Tech Hub takes Virtual Reality to the San in Omaheke
When a community knows what a technology can do, they can ideate new uses for it. We asked people in the remote San community of Donkerbos what they would like to do with virtual reality.
‘N!a (It was good),’ April Magot beams as he takes off the virtual reality headset. He is back to his own life and to the sandy village square of Donkerbos, a remote San community in Namibia’s Omaheke region.
A group of community members, both adults and children, looks at Magot expectantly. All the while when he was immersed in the world of virtual reality (VR), they have been watching him – mostly laughing at the funny moves he made in the empty marquee tent that has been erected on the sand to function as a temporary VR area.
The young man was climbing on level ground, jumping around and pointing here and there with the hand controllers that belong together with the headset. To Magot, however, these moves made sense. He was climbing to reach the top of a cliff where he found rock art, which all of a sudden started moving. There was also a stone he had to pick up and throw. VR is a technology that generates realistic images, sounds and other sensations, like touch. The user gets immersed in a virtual world that has been programmed in the particular application the headset and controllers are connected to.
Millions of people all around the world, including in urban Namibia, play VR games. When they are at it, they look just as silly to outsiders as Magot to his fellow community members. The first consumer-grade headsets came out in the first half of 2016, and a home set now costs just slightly more than a Playstation.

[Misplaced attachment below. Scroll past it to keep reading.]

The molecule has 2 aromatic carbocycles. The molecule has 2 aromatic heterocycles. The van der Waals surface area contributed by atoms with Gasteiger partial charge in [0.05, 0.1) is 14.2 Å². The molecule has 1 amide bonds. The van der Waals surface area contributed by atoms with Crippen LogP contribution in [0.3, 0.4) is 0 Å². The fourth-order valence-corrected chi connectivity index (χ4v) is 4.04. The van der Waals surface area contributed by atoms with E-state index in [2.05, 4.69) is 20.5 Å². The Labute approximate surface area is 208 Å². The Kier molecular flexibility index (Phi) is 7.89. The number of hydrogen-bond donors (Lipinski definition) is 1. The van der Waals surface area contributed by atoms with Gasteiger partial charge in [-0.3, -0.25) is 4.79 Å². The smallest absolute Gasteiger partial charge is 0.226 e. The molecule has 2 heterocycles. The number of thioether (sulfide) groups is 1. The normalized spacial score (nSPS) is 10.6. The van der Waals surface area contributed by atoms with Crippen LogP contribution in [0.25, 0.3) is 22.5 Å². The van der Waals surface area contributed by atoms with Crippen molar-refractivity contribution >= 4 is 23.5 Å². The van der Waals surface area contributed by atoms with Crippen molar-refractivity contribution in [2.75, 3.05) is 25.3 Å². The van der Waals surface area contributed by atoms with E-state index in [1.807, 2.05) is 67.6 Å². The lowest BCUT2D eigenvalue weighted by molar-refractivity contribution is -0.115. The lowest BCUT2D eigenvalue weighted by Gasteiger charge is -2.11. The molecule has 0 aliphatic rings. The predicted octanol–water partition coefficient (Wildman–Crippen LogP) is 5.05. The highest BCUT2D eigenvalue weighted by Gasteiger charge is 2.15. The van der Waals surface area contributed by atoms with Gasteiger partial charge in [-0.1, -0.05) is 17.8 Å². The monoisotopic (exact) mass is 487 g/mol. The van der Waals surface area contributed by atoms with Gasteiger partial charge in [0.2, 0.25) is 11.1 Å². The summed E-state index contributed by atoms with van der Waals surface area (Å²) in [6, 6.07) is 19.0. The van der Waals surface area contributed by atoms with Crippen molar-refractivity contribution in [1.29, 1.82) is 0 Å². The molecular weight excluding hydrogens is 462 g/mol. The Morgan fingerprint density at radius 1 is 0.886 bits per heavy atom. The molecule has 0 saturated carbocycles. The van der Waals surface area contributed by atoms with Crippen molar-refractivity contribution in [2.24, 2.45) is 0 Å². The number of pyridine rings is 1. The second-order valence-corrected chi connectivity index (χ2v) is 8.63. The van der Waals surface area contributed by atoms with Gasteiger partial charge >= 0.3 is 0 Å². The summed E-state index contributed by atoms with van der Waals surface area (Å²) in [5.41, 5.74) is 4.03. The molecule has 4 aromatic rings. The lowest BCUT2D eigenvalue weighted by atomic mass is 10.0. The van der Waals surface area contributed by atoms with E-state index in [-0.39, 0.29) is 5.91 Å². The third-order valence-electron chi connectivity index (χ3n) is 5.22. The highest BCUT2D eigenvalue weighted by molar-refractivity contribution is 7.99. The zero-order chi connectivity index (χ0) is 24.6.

On a global scale, taking VR to a community as remote as Donkerbos is a unique happening. Donkerbos (‘dark bush’ in Afrikaans) lies 260 kilometres from the regional capital Gobabis. The last 30 kilometres are on a sand track, which is only accessible by a 4×4 vehicle.
Most of the community members are San, Southern Africa’s indigenous people. The VR experience developed for them revolved around San cultural heritage, albeit it soon became clear that some of the stories referred to were not known in this particular community. The San are not a homogenous group. In Namibia alone, more than five different San languages are spoken.
The purpose of bringing VR to Donkerbos was to familiarize the community with the technology. Once they know what it is like, they can plan new uses for it and advise the developers how to get the cultural details right. The end goal is to find ways for how technology can be used to preserve indigenous knowledge and help communities keep their knowledge alive.
After a round of VR, April Magot and his fellow community explorers have a clear idea what they want to do. VR should be applied to traditional San games that the youth of today are no longer playing.
The VR content introduced to the Donkerbos community was developed by a group of Danish students supervised by Kasper Rodil, assistant professor with the Department of Architecture and Media Technology at Aalborg University, Denmark. Rodil, who is working in partnership with NUST, has been conducting research in Namibia since 2010. This activity was supported by Erasmus +.
Donkerbos is one of the Tech Hub’s long-term partner communities. For more information on our work with Donkerbos and other communities, kindly contact Technology Innovation Coordinator Marly Samuel, email marly18samuel [at] gmail.com.